This painting, “Man at His Bath,” is not an eye-catching celebration of the human form, a la Michelangelo’s "David." Rather, it’s an everyday view of… well, mostly of an everyday butt. Which is basically what George Shackelford, chairman of the museum’s Art of Europe Department, said in Monday’s Globe.

“This guy is no Arcadian bather,” he noted. “It’s perfectly mundane — and expressly so.” One would think that self-evidently accurate appraisal would lead to this equally obvious notion: It’s probably not worth selling scenes by Monet, Gauguin, Sisley, Pissarro, and Renoir to acquire that perfectly mundane scene. Look, I’m not saying I wouldn’t trade one of those Jean Baptiste Camille Corot’s more-milky-March-sky-over-the-river scenes, but that’s about as far this guy would go. And I expect most museum-goers would agree with me.

Published in News

To some art buffs, it sounds like lunacy: Boston's Museum of Fine Arts, this morning's Globe tells us, is planning to sell a bunch of paintings by big-name artists to raise the money to buy a much more obscure one — "Man at His Bath," a male nude by the Impressionist painter Gustave Caillebotte. Yet buying this painting, even at the hefty price of $17 million, would broaden and deepen the MFA's collection. It's precisely the kind of bold, adventurous move that a world-class museum ought to be making.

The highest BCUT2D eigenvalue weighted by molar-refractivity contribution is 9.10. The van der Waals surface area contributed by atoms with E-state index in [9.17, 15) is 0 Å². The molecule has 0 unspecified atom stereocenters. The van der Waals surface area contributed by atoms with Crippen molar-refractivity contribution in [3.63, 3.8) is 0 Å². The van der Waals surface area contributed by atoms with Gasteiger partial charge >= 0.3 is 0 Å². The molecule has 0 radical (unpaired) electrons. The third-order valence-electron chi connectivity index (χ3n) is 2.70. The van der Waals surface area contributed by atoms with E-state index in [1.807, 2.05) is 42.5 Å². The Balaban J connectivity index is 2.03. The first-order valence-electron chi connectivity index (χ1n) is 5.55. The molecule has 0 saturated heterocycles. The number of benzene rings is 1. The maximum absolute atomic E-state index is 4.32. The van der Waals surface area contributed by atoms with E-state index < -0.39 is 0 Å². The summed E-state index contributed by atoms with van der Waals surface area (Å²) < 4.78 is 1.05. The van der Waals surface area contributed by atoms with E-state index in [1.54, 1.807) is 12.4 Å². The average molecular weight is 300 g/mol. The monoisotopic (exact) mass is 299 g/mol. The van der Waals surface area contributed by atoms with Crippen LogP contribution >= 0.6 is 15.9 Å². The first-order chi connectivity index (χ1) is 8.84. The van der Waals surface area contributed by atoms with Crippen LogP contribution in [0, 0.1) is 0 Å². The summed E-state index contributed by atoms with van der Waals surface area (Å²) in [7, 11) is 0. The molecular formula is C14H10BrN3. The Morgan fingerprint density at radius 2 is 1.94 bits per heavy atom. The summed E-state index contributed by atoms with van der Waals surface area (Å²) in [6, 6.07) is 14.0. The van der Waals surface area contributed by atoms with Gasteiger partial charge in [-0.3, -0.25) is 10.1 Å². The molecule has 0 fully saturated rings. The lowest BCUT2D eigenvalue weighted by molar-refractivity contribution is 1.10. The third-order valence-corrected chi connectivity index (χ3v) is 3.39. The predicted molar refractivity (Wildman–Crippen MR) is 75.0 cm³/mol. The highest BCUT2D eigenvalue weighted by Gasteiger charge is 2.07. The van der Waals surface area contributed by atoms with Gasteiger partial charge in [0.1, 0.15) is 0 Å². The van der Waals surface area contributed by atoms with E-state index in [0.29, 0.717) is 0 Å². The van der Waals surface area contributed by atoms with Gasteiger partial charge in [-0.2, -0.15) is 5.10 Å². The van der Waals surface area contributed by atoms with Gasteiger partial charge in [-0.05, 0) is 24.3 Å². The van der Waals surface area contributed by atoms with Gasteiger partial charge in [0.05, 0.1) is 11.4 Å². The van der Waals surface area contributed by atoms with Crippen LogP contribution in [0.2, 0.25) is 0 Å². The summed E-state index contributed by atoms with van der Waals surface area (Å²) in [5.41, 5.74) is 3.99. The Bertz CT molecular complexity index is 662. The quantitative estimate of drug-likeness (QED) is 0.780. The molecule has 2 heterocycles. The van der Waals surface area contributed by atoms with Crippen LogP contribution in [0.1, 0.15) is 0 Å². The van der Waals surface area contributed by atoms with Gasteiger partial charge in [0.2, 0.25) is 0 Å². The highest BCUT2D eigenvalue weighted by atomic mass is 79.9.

Caillebotte turns out to be an important figure in the history of Impressionism. That's partly because of his artwork, which featured humble scenes viewed from unusual perspectives, but also because of his later role as an art patron and collector himself.